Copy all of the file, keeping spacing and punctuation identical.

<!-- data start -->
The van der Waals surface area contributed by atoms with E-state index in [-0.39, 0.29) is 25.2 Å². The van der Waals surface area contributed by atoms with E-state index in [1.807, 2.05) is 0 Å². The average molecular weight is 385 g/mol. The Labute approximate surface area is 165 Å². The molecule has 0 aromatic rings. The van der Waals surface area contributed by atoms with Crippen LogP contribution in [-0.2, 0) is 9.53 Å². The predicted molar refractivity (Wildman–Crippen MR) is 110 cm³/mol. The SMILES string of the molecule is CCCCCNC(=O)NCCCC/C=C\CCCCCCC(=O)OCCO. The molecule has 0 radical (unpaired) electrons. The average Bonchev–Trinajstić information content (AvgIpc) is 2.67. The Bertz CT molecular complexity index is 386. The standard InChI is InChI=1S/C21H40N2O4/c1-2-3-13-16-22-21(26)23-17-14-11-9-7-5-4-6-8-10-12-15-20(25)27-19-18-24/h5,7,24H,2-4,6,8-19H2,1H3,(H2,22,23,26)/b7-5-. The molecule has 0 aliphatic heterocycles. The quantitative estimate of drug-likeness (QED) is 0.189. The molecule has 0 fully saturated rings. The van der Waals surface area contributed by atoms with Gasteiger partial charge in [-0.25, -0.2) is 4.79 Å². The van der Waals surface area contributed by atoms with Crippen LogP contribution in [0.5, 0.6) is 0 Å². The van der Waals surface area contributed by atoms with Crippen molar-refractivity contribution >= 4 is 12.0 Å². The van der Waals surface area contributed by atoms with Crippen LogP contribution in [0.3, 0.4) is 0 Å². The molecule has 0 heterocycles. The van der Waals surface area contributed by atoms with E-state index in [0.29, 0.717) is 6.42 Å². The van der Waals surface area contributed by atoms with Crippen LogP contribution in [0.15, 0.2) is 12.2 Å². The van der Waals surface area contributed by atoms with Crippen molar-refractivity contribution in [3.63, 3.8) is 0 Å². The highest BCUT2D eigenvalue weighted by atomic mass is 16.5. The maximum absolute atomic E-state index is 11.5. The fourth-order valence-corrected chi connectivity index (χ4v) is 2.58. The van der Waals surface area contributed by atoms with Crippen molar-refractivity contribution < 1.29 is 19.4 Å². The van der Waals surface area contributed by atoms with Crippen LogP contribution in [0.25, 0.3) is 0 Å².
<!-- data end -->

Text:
The van der Waals surface area contributed by atoms with E-state index in [-0.39, 0.29) is 25.2 Å². The van der Waals surface area contributed by atoms with E-state index in [1.807, 2.05) is 0 Å². The average molecular weight is 385 g/mol. The Labute approximate surface area is 165 Å². The molecule has 0 aromatic rings. The van der Waals surface area contributed by atoms with Crippen LogP contribution in [-0.2, 0) is 9.53 Å². The predicted molar refractivity (Wildman–Crippen MR) is 110 cm³/mol. The SMILES string of the molecule is CCCCCNC(=O)NCCCC/C=C\CCCCCCC(=O)OCCO. The molecule has 0 radical (unpaired) electrons. The average Bonchev–Trinajstić information content (AvgIpc) is 2.67. The Bertz CT molecular complexity index is 386. The standard InChI is InChI=1S/C21H40N2O4/c1-2-3-13-16-22-21(26)23-17-14-11-9-7-5-4-6-8-10-12-15-20(25)27-19-18-24/h5,7,24H,2-4,6,8-19H2,1H3,(H2,22,23,26)/b7-5-. The molecule has 0 aliphatic heterocycles. The quantitative estimate of drug-likeness (QED) is 0.189. The molecule has 0 fully saturated rings. The van der Waals surface area contributed by atoms with Gasteiger partial charge in [-0.25, -0.2) is 4.79 Å². The van der Waals surface area contributed by atoms with Crippen LogP contribution in [0.5, 0.6) is 0 Å². The van der Waals surface area contributed by atoms with Crippen molar-refractivity contribution >= 4 is 12.0 Å². The van der Waals surface area contributed by atoms with Crippen LogP contribution in [0.3, 0.4) is 0 Å². The molecule has 0 heterocycles. The van der Waals surface area contributed by atoms with E-state index in [0.29, 0.717) is 6.42 Å². The van der Waals surface area contributed by atoms with Crippen LogP contribution in [0.15, 0.2) is 12.2 Å². The van der Waals surface area contributed by atoms with Crippen molar-refractivity contribution in [3.63, 3.8) is 0 Å². The highest BCUT2D eigenvalue weighted by atomic mass is 16.5. The maximum absolute atomic E-state index is 11.5. The fourth-order valence-corrected chi connectivity index (χ4v) is 2.58. The van der Waals surface area contributed by atoms with Crippen molar-refractivity contribution < 1.29 is 19.4 Å². The van der Waals surface area contributed by atoms with Crippen LogP contribution in [0.25, 0.3) is 0 Å².